Sunday, December 12, 2010

Censuring Online Comstockery

It’s time Americans denounce the content policies of social networks, forums and other online companies who censor user content, often deleting user’s entire accounts and their past history, with little or no warning.

As online behemoths ubiquitously weave themselves ever more into all the ways we communicate —
even partnering user’s access with other sites—  will we, or even our government under existing laws, have the ability to oppose corporate online policing, most specifically for that most nuanced and largely constitutionally unprotected category of speech—that of our sex?

This question is posed on a sexual free speech anniversary of sorts. The term “comstockery” first appeared in a NY Times editorial 115 years ago today on 12/12/1895 .  It plead the case for giving financial donations to help free an imprisoned bookshop owner arrested under the Comstock censorship Act, his family left without means to support themselves, unable to pay his fine. Archival evidence has yet to confirm that the term was actually coined by the New York Times editorial staff. ( The playwright George Bernard Shaw’s quote, “Comstockery is the world’s standing joke at the expense of the United States,” in his 1905 response to a New York Times reporter, is more famously associated with the word .) But it does appear that the editorial was the first time the word reached a wide print audience.

William L. Clements Library, University Michigan
Presumably the coining of “comstockery” employed an intonation of “mockery” of the law, perhaps with secondary metaphor of the Puritan’s pillory “stocks,” since those convicted under Comstock were imprisoned and publicly humiliated. Named after the impassioned New York do-gooder Anthony Comstock, who single handedly, albeit with blessings of New York’s J.P. Morgan and Samuel Colgate, inspired Congress to pass his law with little less than a day’s debate, the Comstock Act of 1873 effectively became the granddaddy of American censorship laws. It spawned a menagerie of Little Comstock Acts throughout the states in the late 19th century, setting precedence for birthing current censorship laws and supreme court decisions to our present day.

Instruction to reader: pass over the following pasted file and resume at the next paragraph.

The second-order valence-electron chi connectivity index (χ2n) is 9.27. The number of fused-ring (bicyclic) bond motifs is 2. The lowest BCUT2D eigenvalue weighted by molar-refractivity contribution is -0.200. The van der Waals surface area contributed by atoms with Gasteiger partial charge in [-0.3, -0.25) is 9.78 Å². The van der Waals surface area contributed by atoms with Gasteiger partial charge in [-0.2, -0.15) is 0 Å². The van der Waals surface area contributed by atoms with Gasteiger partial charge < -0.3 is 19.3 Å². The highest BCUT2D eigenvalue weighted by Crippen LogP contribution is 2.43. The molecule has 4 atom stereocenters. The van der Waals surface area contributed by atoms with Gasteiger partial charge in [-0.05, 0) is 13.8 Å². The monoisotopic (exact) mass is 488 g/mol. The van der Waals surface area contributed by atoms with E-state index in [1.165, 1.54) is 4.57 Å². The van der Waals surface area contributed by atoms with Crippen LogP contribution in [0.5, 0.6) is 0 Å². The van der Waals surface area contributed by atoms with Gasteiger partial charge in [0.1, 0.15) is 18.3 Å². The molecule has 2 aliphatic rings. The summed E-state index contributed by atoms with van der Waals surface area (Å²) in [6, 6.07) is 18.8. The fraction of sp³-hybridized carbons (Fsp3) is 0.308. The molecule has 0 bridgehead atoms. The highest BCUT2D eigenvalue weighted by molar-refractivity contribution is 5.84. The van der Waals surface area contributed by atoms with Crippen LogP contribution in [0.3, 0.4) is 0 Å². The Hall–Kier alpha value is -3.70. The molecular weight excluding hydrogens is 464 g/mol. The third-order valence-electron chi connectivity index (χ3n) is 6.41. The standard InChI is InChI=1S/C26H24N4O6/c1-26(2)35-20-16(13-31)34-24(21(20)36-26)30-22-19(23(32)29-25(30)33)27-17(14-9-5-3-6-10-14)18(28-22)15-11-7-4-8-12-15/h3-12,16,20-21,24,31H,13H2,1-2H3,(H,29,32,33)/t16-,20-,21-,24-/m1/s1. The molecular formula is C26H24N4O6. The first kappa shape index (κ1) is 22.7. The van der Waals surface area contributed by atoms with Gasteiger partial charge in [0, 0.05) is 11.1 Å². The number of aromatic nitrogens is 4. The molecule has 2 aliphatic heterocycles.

In our own blasé, R-rated “sex sells” culture, most all of us— many not so happily— assume that the sexual revolution had been won in the 60s . Sexual politics of important lifestyle concerns--gay rights, abortion, discrimination and sex education, rage on. But we’ve won the right to titillate; so long as private business allows.

The Gilded Age’s turn- of- the- century brand of censorship was largely governmentally directed. Our own federal laws (portions of Comstock are still on the books) and state censorship still restrict our sexual expressions in everything from sex toys to attempts to levy taxes on mainstream book sellers for books that might have sexual content.

But the greater threat is that of business policies that shape our public discourse, in large part censoring adults under the auspices of child protection.

Sexual accountability and responsibility do depend upon balancing freedoms with protections.

Appropriate-age education of children is indeed a huge societal concern.

But the issue of censoring adults lies between the intercourse of individual and business constitutional rights of speech (including rights to restrict) within the Supreme Court’s compromise decision of empowering local “community standards,” while leaving undefined what constitutes an online “public square.”

That’s because the dirty little paradox is that American’s sexual speech is not explicitly protected under the First Amendment, and therefore has no one superseding law to protect it. What is obscene or just offensive, what has cultural value or is purely prurient? A sample ride between Supreme Court Justice’s statements about private and public sexual expression shows the dilemma.

Stewart— “I know it when I see it;”
Frankfurter— (the Government may not) "reduce the adult population . . . to . . . only what is fit for children.”